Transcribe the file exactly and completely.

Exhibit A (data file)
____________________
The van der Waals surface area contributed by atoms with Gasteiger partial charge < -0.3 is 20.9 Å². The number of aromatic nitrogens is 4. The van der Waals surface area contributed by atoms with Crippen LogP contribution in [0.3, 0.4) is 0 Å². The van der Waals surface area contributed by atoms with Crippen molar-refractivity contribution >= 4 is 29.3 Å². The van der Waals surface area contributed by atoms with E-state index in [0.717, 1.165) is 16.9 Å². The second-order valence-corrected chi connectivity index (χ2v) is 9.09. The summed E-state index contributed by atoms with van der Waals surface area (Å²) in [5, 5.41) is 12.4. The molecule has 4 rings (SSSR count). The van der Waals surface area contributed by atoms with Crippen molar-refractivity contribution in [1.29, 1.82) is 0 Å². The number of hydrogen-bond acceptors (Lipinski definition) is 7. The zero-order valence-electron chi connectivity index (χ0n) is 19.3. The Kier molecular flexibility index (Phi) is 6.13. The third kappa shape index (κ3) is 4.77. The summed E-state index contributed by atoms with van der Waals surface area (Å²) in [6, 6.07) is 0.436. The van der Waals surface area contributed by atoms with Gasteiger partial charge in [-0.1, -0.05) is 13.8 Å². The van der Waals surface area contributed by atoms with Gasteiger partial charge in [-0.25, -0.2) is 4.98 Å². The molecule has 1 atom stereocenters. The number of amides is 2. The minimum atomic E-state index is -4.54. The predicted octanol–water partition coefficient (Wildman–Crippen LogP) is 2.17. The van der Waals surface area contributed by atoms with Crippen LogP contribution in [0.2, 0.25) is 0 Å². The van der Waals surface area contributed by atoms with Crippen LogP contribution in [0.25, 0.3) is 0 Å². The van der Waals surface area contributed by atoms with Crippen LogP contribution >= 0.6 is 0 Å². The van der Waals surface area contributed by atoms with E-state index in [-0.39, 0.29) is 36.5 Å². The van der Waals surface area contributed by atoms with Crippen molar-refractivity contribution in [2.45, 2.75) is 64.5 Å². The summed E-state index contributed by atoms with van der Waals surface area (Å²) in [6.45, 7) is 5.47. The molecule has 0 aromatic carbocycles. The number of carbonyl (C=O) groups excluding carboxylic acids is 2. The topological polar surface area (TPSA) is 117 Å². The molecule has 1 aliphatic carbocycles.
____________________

The van der Waals surface area contributed by atoms with Gasteiger partial charge < -0.3 is 20.9 Å². The number of aromatic nitrogens is 4. The van der Waals surface area contributed by atoms with Crippen LogP contribution in [0.3, 0.4) is 0 Å². The van der Waals surface area contributed by atoms with Crippen molar-refractivity contribution >= 4 is 29.3 Å². The van der Waals surface area contributed by atoms with E-state index in [0.717, 1.165) is 16.9 Å². The second-order valence-corrected chi connectivity index (χ2v) is 9.09. The summed E-state index contributed by atoms with van der Waals surface area (Å²) in [5, 5.41) is 12.4. The molecule has 4 rings (SSSR count). The van der Waals surface area contributed by atoms with Crippen molar-refractivity contribution in [1.29, 1.82) is 0 Å². The number of hydrogen-bond acceptors (Lipinski definition) is 7. The zero-order valence-electron chi connectivity index (χ0n) is 19.3. The Kier molecular flexibility index (Phi) is 6.13. The third kappa shape index (κ3) is 4.77. The summed E-state index contributed by atoms with van der Waals surface area (Å²) in [6, 6.07) is 0.436. The van der Waals surface area contributed by atoms with Gasteiger partial charge in [-0.1, -0.05) is 13.8 Å². The van der Waals surface area contributed by atoms with Gasteiger partial charge in [-0.25, -0.2) is 4.98 Å². The molecule has 1 atom stereocenters. The number of amides is 2. The minimum atomic E-state index is -4.54. The predicted octanol–water partition coefficient (Wildman–Crippen LogP) is 2.17. The van der Waals surface area contributed by atoms with Crippen LogP contribution in [0.2, 0.25) is 0 Å². The van der Waals surface area contributed by atoms with Crippen LogP contribution in [0.25, 0.3) is 0 Å². The van der Waals surface area contributed by atoms with Crippen LogP contribution >= 0.6 is 0 Å². The van der Waals surface area contributed by atoms with E-state index in [-0.39, 0.29) is 36.5 Å². The van der Waals surface area contributed by atoms with Crippen molar-refractivity contribution in [2.45, 2.75) is 64.5 Å². The summed E-state index contributed by atoms with van der Waals surface area (Å²) in [6.45, 7) is 5.47. The molecule has 0 aromatic carbocycles. The number of carbonyl (C=O) groups excluding carboxylic acids is 2. The topological polar surface area (TPSA) is 117 Å². The molecule has 1 aliphatic carbocycles.